Oct 29, 2019
BOONE — Two men spoke in Boone about their journeys from being anti-Semites to activists during the A Day Against Hate event aimed to combat hate on Appalachian State University’s campus and the wider community.
Students and community members poured into the university’s Plemmons Student Union to listen to German-born T.M. Garret and Egypt-native Hussein Aboubakr speak on Oct. 27. The event was hosted by App State’s Alpha Epsilon Pi and Center for Judaic and Holocaust Peace Studies as well as national organizations such as Hillel, The Simon Wiesenthal Center and StandWithUs.
Garret spoke to students at last year’s Day Against Hate event, when he spoke about his past as a “far right Nazi skin head” organization as well as starting a German chapter of the Ku Klux Klan. He had since founded a nonprofit group in Memphis, Tenn., that conducted outreach programs and anti-racism/anti-violence campaigns.
In the last two years, Garret started speaking publicly about his journey. He said it wasn’t until his visit to Boone that he started to really connect with the Jewish community.
Even with the work he was doing, when minority groups were targeted, he said he couldn’t empathize with them.
“I showed empathy,” Garret said. “I was worried about them; they were my friends. Whenever something happened, I reached out to them to make sure they were OK. But I could not wrap my head around what it was like to be targeted.”
A Day Against Hate took place on the one-year anniversary of the mass shooting at the Tree of Life Synagogue in Pittsburgh. While he has been an activist for many years, Garret said it wasn’t until the synagogue shooting in Halle, Germany, earlier this month that he truly understood what it was like to feel unsafe to be Jewish.
The day before the attack in Germany, Garret said he participated in a Jewish Yom Kippur — also known as a Day of Atonement — service in Memphis. He said it’s a holiday when Jews ask for forgiveness, and by participating he would have come “full circle.” The next day the synagogue in Germany was attacked.
“I realized something … I was sitting in a synagogue yesterday with a kippah on praying in Hebrew, and I actually was a target,” Garret said. “Even though the president of the synagogue mentioned the precautions and security measurements … I couldn’t wrap my head around it. I couldn’t fathom that somebody would come and enter the building to shoot everybody inside. The next day I realized I could’ve been one of the victims. All of a sudden I knew how it feels not to be safe to be Jewish.”
When Garret was done speaking, an audience member asked him why he thought hate had been growing at an incomprehensible level in the last few years. Garret replied by saying that he thinks the hate has always been there, but is just now coming to the surface.
Garret spoke about how a comic he drew at school poking fun at Nazis and the Holocaust led his classmates to call him the “Nazi kid.” Similarly, Aboubakr wold read comic books depicting a Jew as the super villain. This message was perpetuated in mosques, schools and cartoons, saying Jews were evil and Muslims were in a “great battle” with them.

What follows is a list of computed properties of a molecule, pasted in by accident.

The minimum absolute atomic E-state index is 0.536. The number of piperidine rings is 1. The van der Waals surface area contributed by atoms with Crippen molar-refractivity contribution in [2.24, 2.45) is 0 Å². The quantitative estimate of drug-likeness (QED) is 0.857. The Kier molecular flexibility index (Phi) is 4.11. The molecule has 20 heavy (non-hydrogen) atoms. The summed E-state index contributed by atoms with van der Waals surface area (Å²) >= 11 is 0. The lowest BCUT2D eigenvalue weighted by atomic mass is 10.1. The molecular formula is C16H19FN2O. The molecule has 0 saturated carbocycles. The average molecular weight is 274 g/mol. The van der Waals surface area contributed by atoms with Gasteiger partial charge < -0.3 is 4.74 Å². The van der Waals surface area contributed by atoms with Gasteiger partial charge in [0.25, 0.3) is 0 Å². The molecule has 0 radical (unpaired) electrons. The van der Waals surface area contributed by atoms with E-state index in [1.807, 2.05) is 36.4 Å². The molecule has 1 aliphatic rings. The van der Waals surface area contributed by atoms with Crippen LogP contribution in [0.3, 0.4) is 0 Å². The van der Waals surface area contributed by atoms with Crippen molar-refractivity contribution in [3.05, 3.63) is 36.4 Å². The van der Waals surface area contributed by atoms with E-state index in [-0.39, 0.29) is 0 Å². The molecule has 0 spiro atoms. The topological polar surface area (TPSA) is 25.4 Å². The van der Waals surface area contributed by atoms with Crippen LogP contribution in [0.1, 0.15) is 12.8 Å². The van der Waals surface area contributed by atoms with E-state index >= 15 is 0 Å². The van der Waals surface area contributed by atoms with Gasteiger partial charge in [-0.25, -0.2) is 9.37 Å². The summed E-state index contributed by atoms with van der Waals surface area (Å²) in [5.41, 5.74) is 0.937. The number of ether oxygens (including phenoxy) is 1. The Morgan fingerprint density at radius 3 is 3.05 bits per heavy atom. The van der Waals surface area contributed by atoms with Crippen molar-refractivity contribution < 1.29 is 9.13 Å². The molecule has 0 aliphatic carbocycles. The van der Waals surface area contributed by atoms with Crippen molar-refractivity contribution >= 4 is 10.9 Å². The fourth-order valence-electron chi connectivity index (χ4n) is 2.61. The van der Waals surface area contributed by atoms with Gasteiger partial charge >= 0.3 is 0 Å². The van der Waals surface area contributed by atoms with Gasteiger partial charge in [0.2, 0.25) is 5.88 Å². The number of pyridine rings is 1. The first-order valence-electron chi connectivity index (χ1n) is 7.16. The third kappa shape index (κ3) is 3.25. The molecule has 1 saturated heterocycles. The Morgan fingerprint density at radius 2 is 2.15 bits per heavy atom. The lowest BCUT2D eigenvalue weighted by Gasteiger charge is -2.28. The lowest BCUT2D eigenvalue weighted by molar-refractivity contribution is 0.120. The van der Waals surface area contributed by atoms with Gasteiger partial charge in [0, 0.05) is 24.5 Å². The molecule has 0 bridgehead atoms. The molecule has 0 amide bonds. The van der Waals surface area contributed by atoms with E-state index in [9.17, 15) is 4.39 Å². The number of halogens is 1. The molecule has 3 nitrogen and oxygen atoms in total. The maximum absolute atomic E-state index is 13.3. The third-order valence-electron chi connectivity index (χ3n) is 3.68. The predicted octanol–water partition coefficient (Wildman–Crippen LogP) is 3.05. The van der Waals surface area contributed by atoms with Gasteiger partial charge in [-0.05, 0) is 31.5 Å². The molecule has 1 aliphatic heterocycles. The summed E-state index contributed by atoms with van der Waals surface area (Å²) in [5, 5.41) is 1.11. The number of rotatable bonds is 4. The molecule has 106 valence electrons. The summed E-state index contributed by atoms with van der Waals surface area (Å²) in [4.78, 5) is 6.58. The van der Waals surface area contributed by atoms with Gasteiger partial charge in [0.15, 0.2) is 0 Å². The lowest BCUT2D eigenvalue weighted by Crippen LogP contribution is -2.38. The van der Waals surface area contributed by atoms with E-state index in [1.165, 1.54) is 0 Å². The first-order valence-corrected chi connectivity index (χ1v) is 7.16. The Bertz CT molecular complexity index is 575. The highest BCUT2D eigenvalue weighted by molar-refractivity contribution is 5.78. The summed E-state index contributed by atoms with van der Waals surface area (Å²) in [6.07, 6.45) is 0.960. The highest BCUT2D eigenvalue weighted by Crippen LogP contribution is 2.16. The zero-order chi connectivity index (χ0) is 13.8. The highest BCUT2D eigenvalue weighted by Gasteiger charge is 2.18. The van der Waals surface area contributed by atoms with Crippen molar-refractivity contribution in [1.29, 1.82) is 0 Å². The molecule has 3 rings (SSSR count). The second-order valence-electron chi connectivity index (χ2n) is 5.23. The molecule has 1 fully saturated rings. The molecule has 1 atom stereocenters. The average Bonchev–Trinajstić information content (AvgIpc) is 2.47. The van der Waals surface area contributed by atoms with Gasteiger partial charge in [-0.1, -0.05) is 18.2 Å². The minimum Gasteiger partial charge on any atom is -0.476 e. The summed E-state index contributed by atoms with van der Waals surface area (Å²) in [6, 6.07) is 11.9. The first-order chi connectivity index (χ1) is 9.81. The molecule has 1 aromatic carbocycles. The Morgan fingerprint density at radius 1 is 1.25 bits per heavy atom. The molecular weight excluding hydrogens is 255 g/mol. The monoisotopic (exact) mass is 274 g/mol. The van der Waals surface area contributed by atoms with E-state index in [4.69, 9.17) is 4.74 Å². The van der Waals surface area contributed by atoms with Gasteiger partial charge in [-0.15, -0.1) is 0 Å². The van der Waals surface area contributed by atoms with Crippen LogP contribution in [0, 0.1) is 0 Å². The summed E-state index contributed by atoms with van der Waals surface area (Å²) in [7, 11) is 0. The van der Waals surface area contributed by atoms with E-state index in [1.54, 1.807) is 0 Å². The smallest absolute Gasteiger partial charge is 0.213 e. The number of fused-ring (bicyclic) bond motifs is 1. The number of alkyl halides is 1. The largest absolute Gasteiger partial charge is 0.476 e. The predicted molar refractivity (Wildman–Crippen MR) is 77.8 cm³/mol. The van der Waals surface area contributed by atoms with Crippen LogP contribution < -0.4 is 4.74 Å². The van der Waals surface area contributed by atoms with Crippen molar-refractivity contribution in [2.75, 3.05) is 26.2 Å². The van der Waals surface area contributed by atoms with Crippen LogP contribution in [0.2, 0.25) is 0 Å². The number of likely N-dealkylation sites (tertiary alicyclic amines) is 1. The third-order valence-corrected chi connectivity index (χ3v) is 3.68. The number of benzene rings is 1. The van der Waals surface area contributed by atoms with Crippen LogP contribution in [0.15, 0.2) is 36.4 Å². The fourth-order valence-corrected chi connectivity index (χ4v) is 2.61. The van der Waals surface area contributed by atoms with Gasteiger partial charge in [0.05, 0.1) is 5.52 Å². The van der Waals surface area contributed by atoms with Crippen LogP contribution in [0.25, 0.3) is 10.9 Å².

Aboubakr grew up in Egypt with his Arab Muslim family. While his family wasn’t particularly religious, when Aboubakr was 11 years old he started to frequent mosques and delved deeper into the religion. He played videos for those in attendance that depicted Muslim leaders giving messages to “fight, defeat and annihilate” Jews, and that the Jews were their “sworn enemy.”
As the middle child, Aboubakr said he had a hard time gaining parental attention. He wanted to be valued, and thought he could gain this value by becoming like the heroes in the comic books. He decided to learn Hebrew to help the world to get rid of the Jewish pathology. He went on to study Hebrew at Cairo University.
“I started to read different stories of Jewish history and people in general that were vastly different than the romantic stories of the super villains,” Aboubakr said. “When you read it you won’t find a history of super people who control anything or have power over anything. You will actually find a history of a hated minority who were persecuted … over thousands of years of history. It was a striking contrast to what I thought or what I’ve heard about the great enemies of good.”
Aboubakr later would choose not to adapt to the regime’s official anti-Israel and anti-Semitic curriculum and was persecuted by the Egyptian State Police for being the first visitor to check out books and watch films at the Israeli Academic Center of Cairo.
In 2010, Aboubakr was jailed and tortured for his studies of Israel. Later that year, he was suspected of being a “Zionist agent” and was held in a military detention camp and tortured. He was again later jailed for his contacts with Israelis and writings expressing hopes for coexistence and peace, according to StandWithUs — an international and non-partisan Israel education organization aiming to fight anti-Semitic.
Aboubakr received asylum in the United States in 2014 and has worked as an assistant professor of Hebrew studies. In 2019, Aboubakr joined StandWithUs as an educator.
An audience member asked Aboubakr if he himself had been stereotyped. He answered by saying while he has felt accepted in the United States, there was a time when a woman on an airplane asked if he was a terrorist. Even with this example, he believes that hatred is not impossible to beat. To combat hatred, Aboubakr said education, dialogue and honesty with one another is important.
“Hatred hurts us all,” Aboubakr said.
For more information on Garret’s organization CHANGE (Care, Hope, Awareness, Need, Give and Education), visit www.changememphis.org. More information on StandWithUs can be found at www.standwithus.com.